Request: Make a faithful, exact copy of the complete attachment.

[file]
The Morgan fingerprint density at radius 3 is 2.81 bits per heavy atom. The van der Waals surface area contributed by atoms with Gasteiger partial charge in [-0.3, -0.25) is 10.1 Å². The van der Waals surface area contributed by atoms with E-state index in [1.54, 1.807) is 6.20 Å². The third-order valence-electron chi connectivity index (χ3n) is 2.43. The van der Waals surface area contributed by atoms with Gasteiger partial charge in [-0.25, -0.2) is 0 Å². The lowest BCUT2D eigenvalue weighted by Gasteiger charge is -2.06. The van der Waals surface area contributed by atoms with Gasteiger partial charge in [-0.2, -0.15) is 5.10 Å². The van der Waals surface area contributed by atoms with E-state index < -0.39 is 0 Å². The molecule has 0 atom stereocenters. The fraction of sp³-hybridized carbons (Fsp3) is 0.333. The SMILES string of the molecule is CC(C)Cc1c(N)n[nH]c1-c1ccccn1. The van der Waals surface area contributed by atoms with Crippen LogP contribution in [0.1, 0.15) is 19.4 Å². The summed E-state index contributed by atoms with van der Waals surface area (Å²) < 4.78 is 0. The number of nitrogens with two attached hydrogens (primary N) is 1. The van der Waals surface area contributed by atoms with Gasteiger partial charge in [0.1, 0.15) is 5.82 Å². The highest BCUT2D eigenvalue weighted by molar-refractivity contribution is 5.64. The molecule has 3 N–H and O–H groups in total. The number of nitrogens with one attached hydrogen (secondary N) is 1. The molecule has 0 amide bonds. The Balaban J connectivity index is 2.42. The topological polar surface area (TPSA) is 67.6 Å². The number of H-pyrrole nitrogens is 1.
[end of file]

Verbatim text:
The Morgan fingerprint density at radius 3 is 2.81 bits per heavy atom. The van der Waals surface area contributed by atoms with Gasteiger partial charge in [-0.3, -0.25) is 10.1 Å². The van der Waals surface area contributed by atoms with E-state index in [1.54, 1.807) is 6.20 Å². The third-order valence-electron chi connectivity index (χ3n) is 2.43. The van der Waals surface area contributed by atoms with Gasteiger partial charge in [-0.25, -0.2) is 0 Å². The lowest BCUT2D eigenvalue weighted by Gasteiger charge is -2.06. The van der Waals surface area contributed by atoms with Gasteiger partial charge in [-0.2, -0.15) is 5.10 Å². The van der Waals surface area contributed by atoms with E-state index < -0.39 is 0 Å². The molecule has 0 atom stereocenters. The fraction of sp³-hybridized carbons (Fsp3) is 0.333. The SMILES string of the molecule is CC(C)Cc1c(N)n[nH]c1-c1ccccn1. The van der Waals surface area contributed by atoms with Crippen LogP contribution in [0.1, 0.15) is 19.4 Å². The summed E-state index contributed by atoms with van der Waals surface area (Å²) < 4.78 is 0. The number of nitrogens with two attached hydrogens (primary N) is 1. The van der Waals surface area contributed by atoms with Gasteiger partial charge in [0.1, 0.15) is 5.82 Å². The highest BCUT2D eigenvalue weighted by molar-refractivity contribution is 5.64. The molecule has 3 N–H and O–H groups in total. The number of nitrogens with one attached hydrogen (secondary N) is 1. The molecule has 0 amide bonds. The Balaban J connectivity index is 2.42. The topological polar surface area (TPSA) is 67.6 Å². The number of H-pyrrole nitrogens is 1.